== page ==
where D(P i || P u ) is commonly referred to as the relative entropy or Kullback-Leibler divergence. Therefore, the entropy score is numerically identical to the negative relative entropy between the observed amino acid frequency distribution P i and a uniform distribution P u , minus a constant. In statistics, relative entropy arises as the expected logarithm of the likelihood ratio, and it may be used as a measure of the distance between two probability distributions . In the case of residue conservation, the higher deviation from the "background" indicates stronger evolutionary constraint, which suggests that this position may perform an important functional role. However, nature does not sample every amino acid equally when creating proteins. Therefore, the simple uniform distribution P u above is not optimal as a reference distribution to evaluate functional importance.
We propose that a relative entropy measure incorporating the observed background frequency from protein sequence databases would be a better measure to capture the functional importance of amino acid residues. More specifically, we propose to use the formula:
where P ib can represent the background amino acid frequencies found in naturally occurring protein sequences, or any other arbitrary set of background frequencies. This measure will increase the scores for aligned columns containing "rare" residues, which are often functionally important. To explain this in a more intuitive way, consider two invariant positions that have only cysteines and only serines, respectively. The position with cysteines is more likely to be functional. The entropy measure will assign the same score to the two positions, but the relative entropy measure assigns a higher score to the invariant cysteine position, since cysteine has a much lower background frequency (~2%) than serine (~7%).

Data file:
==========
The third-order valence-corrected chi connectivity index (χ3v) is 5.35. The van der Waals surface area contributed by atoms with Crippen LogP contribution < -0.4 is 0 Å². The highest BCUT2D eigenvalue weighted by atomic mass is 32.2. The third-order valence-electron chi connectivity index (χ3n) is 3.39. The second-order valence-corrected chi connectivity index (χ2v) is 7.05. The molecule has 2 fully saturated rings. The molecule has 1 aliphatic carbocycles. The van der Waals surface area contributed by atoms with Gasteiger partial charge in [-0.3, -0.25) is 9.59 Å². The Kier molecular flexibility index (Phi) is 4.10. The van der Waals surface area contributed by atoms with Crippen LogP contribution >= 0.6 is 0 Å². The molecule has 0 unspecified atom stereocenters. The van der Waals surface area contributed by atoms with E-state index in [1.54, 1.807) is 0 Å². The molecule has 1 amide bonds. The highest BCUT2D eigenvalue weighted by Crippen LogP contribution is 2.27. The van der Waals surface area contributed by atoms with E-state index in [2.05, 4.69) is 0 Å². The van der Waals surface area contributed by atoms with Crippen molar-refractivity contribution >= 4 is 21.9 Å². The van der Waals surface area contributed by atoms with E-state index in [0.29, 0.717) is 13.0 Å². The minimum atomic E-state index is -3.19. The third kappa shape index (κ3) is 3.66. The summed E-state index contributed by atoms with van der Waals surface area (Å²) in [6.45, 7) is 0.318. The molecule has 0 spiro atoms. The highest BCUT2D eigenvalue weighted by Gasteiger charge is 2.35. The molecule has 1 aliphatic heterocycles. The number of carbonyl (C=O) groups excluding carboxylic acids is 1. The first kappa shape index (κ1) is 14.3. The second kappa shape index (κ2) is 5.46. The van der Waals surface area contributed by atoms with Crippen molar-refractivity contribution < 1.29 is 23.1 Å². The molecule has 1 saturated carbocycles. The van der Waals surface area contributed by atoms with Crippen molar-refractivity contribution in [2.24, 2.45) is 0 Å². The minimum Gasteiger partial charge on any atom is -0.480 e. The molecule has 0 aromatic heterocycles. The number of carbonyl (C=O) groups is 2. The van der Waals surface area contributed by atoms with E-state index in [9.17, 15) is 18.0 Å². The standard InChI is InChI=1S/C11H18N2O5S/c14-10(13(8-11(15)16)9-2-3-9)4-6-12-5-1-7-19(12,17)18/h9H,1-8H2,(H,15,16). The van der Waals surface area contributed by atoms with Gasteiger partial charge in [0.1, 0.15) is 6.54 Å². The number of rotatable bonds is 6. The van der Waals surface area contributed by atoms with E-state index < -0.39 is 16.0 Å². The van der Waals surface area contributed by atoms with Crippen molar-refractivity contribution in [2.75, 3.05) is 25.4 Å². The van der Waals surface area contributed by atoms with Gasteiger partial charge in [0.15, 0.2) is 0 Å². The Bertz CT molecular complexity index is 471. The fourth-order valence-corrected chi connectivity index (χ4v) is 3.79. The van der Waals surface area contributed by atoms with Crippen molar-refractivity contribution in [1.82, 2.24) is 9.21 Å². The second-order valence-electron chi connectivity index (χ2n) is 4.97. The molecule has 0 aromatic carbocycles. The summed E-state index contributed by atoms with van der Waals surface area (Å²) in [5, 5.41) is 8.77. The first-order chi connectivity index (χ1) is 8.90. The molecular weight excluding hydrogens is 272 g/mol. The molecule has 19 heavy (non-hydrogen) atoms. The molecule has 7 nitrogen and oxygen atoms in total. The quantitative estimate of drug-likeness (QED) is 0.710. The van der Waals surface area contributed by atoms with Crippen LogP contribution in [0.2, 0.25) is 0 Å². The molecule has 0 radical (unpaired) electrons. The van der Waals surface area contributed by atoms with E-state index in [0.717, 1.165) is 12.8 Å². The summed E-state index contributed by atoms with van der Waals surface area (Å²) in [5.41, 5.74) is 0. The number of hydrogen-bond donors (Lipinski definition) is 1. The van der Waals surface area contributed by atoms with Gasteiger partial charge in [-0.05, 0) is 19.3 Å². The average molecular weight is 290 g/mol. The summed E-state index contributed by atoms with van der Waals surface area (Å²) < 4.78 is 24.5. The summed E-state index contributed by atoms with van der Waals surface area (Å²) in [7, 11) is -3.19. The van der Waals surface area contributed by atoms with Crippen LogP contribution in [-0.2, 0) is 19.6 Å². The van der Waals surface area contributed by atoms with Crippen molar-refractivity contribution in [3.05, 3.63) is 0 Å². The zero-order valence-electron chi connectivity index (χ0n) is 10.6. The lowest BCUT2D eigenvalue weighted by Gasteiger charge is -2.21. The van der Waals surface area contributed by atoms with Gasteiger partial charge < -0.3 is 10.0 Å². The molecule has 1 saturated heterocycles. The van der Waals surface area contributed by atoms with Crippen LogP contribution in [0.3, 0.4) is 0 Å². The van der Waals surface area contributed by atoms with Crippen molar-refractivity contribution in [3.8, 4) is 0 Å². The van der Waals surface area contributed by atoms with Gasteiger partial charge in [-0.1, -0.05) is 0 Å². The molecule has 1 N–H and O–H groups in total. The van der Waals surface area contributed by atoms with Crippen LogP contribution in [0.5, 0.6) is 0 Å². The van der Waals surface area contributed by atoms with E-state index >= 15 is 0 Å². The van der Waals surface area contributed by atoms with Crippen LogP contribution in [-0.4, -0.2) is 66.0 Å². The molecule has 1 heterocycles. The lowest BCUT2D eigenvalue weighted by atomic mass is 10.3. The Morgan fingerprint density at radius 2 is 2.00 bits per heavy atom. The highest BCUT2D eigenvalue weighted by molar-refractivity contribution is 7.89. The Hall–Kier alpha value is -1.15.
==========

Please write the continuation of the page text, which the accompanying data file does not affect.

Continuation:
Comparative analysis of entropy score and relative entropy score
To investigate whether our proposed relative entropy measure (S relative_entropy ) is more sensitive than the entropy measure (S entropy ) in detecting functional sites, we evaluated the performance of these measures to identify functionally important residues using the Thornton  and Lovell datasets . In addition, to investigate how the use of different background frequencies affects the performance of the relative entropy method, we used two sets of frequencies: the general background frequencies observed in nature and the family-specific background frequencies retrieved from the alignments for each query sequence.
Comparative analysis of entropy scores using more accurate frequency estimates
We further investigated whether entropy-based methods could benefit from incorporating more accurate amino acid frequency information. We compiled a HMM model from multiple alignments for each query sequence, and calculated the positional entropy or relative entropy (using the general background frequencies) for each aligned column, similar to a previous study . There are two main advantages of using HMM models: (1) sequences are weighted so that the effects of uneven or biased database sampling are reduced and (2) frequencies of unobserved amino acids can be estimated through the use of Dirichlet mixtures .
Improvements for functional site prediction can occur by increasing the sophistication of the measures considered: The relative entropy method only scores individual positions without considering neighboring residues. A method that analyzes context (neighboring residues) may improve performance. The multiple alignments generated by the PSI-BLAST program may not be optimal, and more accurate multiple alignments (such as those generated by the HMM method) may improve performance. In addition, an appropriate treatment of gaps and sequence weights (for example, a family specific treatment), consideration of phylogenetic relationships among sequences, and analysis of local structural information when available, is also likely to improve performance. We believe that a hybrid method that incorporates the relative entropy method and all the above improvements will have significantly better performance for functional site prediction.
In conclusion, the use of background frequency information significantly improves entropy-based functional site prediction. This principle has been advocated before (such as in ), but its use has been very limited: For example, sequence logo is widely used to visually display conserved nucleotide or amino acid sites in sequence motifs; however, many logo generation programs [35–38] are unable to accept user-supplied background frequencies. (Some exceptions include the PICTOGRAM server  and the CONSENSUS server .) In addition, several programs for editing or annotating multiple alignments exist [41, 42], but they are unable to use background frequencies to calculate relative entropy for each aligned residue.